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Risk estimation for Down's syndrome and neural tube defects by analysis of triple test parameters in maternal serum 1999-2002

Risicoschatting voor Down syndroom en neuraalbuisdefecten door analyse van triple test parameters in maternaal serum 1999-2002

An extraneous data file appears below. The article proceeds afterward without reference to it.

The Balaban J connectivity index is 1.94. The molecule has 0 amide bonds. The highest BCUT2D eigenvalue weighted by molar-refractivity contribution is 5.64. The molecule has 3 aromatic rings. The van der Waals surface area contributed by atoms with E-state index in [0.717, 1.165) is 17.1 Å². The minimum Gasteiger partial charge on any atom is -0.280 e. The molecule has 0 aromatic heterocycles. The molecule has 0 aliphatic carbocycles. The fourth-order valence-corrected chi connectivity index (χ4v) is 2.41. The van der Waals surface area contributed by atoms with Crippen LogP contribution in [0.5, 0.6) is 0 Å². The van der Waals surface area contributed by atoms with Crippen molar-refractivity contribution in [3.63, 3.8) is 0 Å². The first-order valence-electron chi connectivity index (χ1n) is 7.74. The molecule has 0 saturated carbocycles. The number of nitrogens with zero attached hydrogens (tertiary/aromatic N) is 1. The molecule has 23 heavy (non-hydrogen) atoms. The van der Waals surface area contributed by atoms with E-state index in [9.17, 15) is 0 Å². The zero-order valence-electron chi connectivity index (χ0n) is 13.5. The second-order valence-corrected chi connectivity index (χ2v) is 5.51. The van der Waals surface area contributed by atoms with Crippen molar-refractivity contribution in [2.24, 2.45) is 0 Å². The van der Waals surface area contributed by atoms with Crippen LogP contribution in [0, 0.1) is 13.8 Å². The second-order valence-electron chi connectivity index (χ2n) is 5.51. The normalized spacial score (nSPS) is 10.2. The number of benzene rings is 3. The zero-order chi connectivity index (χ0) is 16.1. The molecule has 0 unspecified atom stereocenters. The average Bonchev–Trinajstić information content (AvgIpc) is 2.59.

In this report we describe a survey of over 14,000 triple test requests to estimate risks for Down syndrome and neural tube defect (NTD) pregnancies. They were collected between 1999 and 2002, from all the provinces in the Netherlands except Groningen, Friesland and Drenthe. This research was carried out on order of the Health Care Inspectorate of the Dutch Ministry of Health, Welfare, and Sport. Pregnancies were classified as either normal singleton pregnancies or special (e.g. diabetic, twin) pregnancies. Experimental data of the triple test (alpha fetoprotein, unconjugated oestriol and human chorionic gonadotropin) for singleton normal pregnancies are given, with special reference to the age distribution of the population under investigation. The median values of the triple test parameters in Downs syndrome or neural tube defect-pregnancies are given, as well as the detection rate (DR) and false positive rate (FPR) of the triple test using reported data on the outcome of pregnancies. Special attention is given to e.g. the time a sample is in transport and the gestational age at which a blood sample is taken. Moreover, this report addresses in more detail the values of the triple test parameters in twin and diabetic pregnancies, and reports on individual cases of Down syndrome, neural tube defects and trisomy 18. The annual number of triple tests rose slightly in 2001 and 2002 to annually about 3700. No significant changes were found in the categories of requestors (e.g. hospital vs. obstetricians), regional distribution, and the median age at which women applied for a triple test. The distribution of multiple-of-the-median values for the triple test parameters were within the demands of the triple test risk estimation. A report of the outcome of the pregnancy was received for 79% of all the triple tests in 1999 and for 84% of the tests in 2000-March 2001. Based on these data, the DR for Down syndrome was 90% for a 15,6% FPR in 1999 and 80% for a 15,6% FPR in 2000-March 2001. The DR for NTD was 50% for a 0,8% FPR in 1999 and 0 % for a 1.2% FPR in 2000-March 2001 (however, in both periods only 2 NTD-pregnancies were reported). These specifications meet or exceed minimum demands for detection and false positive rates, as estimated from the age distribution of the pregnant women, except for the detection rate of NTD, which is lower then expected.

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